How many times have you gotten sucked into the stress of someone else’s timeline or making sure the details of the steps were exactly right? This occurs on teams and in leadership daily, and perspective gets lost. One of the most effective ways to channel the brilliance of your team while grounding it to something solid is to continually give them perspective on their process. Think of it like a Pyramid of Perspective…
So, where’s your vantage point? Each of the levels on this pyramid represent different viewpoints of perspective. In the way that you lead and communicate, you can come from any of the levels of the pyramid, each one coloring your message and influence differently. The deeper you go on the pyramid, the more foundation of grounded perspective you bring to the team. As a leader, you’ve got some choices…
WHEN- Coming from this place, you’re concerned with time (usually never enough), the schedule and the deliverable deadlines. For a competitive team, When is an important and effective driver for them to get to their results and come together before another team beats them to it. High achievers often do their best work under pressure, so time and an impending constraint of When can bring out their best. As a leader, it’s important that you leverage that as a motivator without becoming the watch-checker. If you cross that line to become overly concerned with time, your team can dismiss you as valuing time over content or process quality.
• Build and show timelines to give your team a sense of how their process will play out in concrete terms, and give them a sense of “we are here” on the map.
• Adjust the timeline as you go, making space for their emergent process as they collaborate.
• Strategically, use time and deliverables to create urgency when needed. Deadlines spur action.
HOW- Here, the focus is on the process, the steps and the way we get there. If you’ve got a team of individuals coming from successful yet diverse disciplines and experiences, the How will be important to them. They can get stuck on How your team is approaching the work, attached to a particular process to achieve results from their previous world. I’ve seen potentially brilliant teams crumble because they couldn’t get aligned on process. How your team goes about its impressive disruption is ultimately your call as the leader. It’s critical, because How your team does its magic may be the very thing that sets you apart from your competitors and defines your brand. Yet if you’re overly skewed on form and checking off every box just so, they’ll feel micromanaged and stifled, without enough creativity.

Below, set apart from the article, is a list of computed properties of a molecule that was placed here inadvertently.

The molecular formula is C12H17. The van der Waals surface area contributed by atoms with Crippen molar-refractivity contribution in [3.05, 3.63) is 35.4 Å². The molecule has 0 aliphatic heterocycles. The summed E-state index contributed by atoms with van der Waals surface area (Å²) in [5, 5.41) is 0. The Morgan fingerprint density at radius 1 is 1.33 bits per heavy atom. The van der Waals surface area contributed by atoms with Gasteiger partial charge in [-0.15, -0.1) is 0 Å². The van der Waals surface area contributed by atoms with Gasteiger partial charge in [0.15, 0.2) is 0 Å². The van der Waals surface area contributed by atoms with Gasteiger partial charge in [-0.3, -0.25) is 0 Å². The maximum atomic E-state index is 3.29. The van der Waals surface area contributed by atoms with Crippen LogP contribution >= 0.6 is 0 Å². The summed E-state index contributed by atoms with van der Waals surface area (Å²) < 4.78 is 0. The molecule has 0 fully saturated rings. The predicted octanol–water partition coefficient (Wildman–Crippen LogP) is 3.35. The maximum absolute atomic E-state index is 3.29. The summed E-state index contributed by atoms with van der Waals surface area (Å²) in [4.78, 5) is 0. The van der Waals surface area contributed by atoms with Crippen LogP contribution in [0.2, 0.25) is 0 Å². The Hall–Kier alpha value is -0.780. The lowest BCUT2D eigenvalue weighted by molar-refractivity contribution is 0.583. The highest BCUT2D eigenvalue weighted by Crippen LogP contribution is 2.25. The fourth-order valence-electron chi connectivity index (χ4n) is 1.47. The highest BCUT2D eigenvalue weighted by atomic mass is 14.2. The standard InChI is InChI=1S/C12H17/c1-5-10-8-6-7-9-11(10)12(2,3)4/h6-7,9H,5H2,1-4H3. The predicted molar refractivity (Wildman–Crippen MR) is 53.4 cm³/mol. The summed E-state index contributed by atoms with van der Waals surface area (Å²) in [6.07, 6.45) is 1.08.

• Direct the approach, honoring and incorporating their expertise, then getting their buy-in on why X is the best way for the team. As the leader, be the keeper of the process.
• Get alignment on it early, check in and adjust course often, looking to make sure the How is tapping their talent consistently and providing a way for it to manifest in great work.
WHAT- This is the outcome or result you’re going for. Achievers and concrete thinkers on your team will always need this to be as clear as possible. If it’s not, they’ll each come to the team’s work with their own interpretation of What you’re trying to accomplish, which can be problematic when they clash with one another. While they each may hold their own important piece in the puzzle, they all need to be working toward the same picture on the box lid to guide them together. Clear focus on the What elevates the team’s dynamic and conversation to a common goal and a reason to rally in collaboration. The more vividly they’re able to envision the outcome they’re going for, the more they’ll be pulled to it, causing the How and When to fall into place to make it happen.
• Get What your team is going for- the change you’re trying to impact- clear and concrete.
• Have the team articulate the goal, get it visually up on the wall of your workspaces, and keep reiterating it for them.
• If the result you’re going for is ambiguous, then set shorter term What milestones along the course for them to focus on and hit.